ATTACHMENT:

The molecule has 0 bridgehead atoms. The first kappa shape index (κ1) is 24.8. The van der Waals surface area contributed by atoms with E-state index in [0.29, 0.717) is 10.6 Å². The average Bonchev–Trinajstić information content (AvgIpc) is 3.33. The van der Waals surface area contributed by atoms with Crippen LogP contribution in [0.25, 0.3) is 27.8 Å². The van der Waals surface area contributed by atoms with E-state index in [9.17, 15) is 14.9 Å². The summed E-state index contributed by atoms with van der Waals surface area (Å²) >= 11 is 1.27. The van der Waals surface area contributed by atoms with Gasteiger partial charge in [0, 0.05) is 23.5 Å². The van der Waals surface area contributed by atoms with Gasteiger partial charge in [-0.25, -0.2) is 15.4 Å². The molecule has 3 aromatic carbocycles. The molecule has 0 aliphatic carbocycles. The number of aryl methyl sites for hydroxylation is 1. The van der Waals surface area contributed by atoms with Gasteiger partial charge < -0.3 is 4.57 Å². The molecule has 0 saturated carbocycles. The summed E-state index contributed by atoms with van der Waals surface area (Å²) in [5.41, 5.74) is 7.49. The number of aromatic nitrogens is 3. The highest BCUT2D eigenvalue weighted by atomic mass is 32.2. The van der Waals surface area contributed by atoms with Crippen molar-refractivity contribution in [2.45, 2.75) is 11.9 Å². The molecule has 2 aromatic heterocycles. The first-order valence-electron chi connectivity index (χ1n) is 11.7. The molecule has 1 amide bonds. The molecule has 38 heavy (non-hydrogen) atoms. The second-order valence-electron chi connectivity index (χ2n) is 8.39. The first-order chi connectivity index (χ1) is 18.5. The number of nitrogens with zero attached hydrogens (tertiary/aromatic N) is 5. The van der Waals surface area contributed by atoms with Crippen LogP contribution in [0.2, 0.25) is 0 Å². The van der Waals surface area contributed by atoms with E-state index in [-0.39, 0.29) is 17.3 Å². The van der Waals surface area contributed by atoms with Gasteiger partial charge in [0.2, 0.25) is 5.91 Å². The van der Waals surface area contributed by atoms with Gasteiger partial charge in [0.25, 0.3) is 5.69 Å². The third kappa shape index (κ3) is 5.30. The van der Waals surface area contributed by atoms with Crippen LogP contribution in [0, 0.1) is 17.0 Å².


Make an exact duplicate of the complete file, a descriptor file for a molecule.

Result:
The molecule has 0 bridgehead atoms. The first kappa shape index (κ1) is 24.8. The van der Waals surface area contributed by atoms with E-state index in [0.29, 0.717) is 10.6 Å². The average Bonchev–Trinajstić information content (AvgIpc) is 3.33. The van der Waals surface area contributed by atoms with Crippen LogP contribution in [0.25, 0.3) is 27.8 Å². The van der Waals surface area contributed by atoms with E-state index in [9.17, 15) is 14.9 Å². The summed E-state index contributed by atoms with van der Waals surface area (Å²) >= 11 is 1.27. The van der Waals surface area contributed by atoms with Gasteiger partial charge in [0, 0.05) is 23.5 Å². The van der Waals surface area contributed by atoms with Gasteiger partial charge in [-0.25, -0.2) is 15.4 Å². The molecule has 3 aromatic carbocycles. The molecule has 0 aliphatic carbocycles. The number of aryl methyl sites for hydroxylation is 1. The van der Waals surface area contributed by atoms with Gasteiger partial charge < -0.3 is 4.57 Å². The molecule has 0 saturated carbocycles. The summed E-state index contributed by atoms with van der Waals surface area (Å²) in [5.41, 5.74) is 7.49. The number of aromatic nitrogens is 3. The highest BCUT2D eigenvalue weighted by atomic mass is 32.2. The van der Waals surface area contributed by atoms with Crippen molar-refractivity contribution in [2.45, 2.75) is 11.9 Å². The molecule has 2 aromatic heterocycles. The first-order valence-electron chi connectivity index (χ1n) is 11.7. The molecule has 1 amide bonds. The molecule has 38 heavy (non-hydrogen) atoms. The second-order valence-electron chi connectivity index (χ2n) is 8.39. The first-order chi connectivity index (χ1) is 18.5. The number of nitrogens with zero attached hydrogens (tertiary/aromatic N) is 5. The van der Waals surface area contributed by atoms with Crippen LogP contribution in [0.2, 0.25) is 0 Å². The van der Waals surface area contributed by atoms with E-state index in [-0.39, 0.29) is 17.3 Å². The van der Waals surface area contributed by atoms with Gasteiger partial charge in [0.2, 0.25) is 5.91 Å². The van der Waals surface area contributed by atoms with Gasteiger partial charge in [0.25, 0.3) is 5.69 Å². The third kappa shape index (κ3) is 5.30. The van der Waals surface area contributed by atoms with Crippen LogP contribution in [0, 0.1) is 17.0 Å².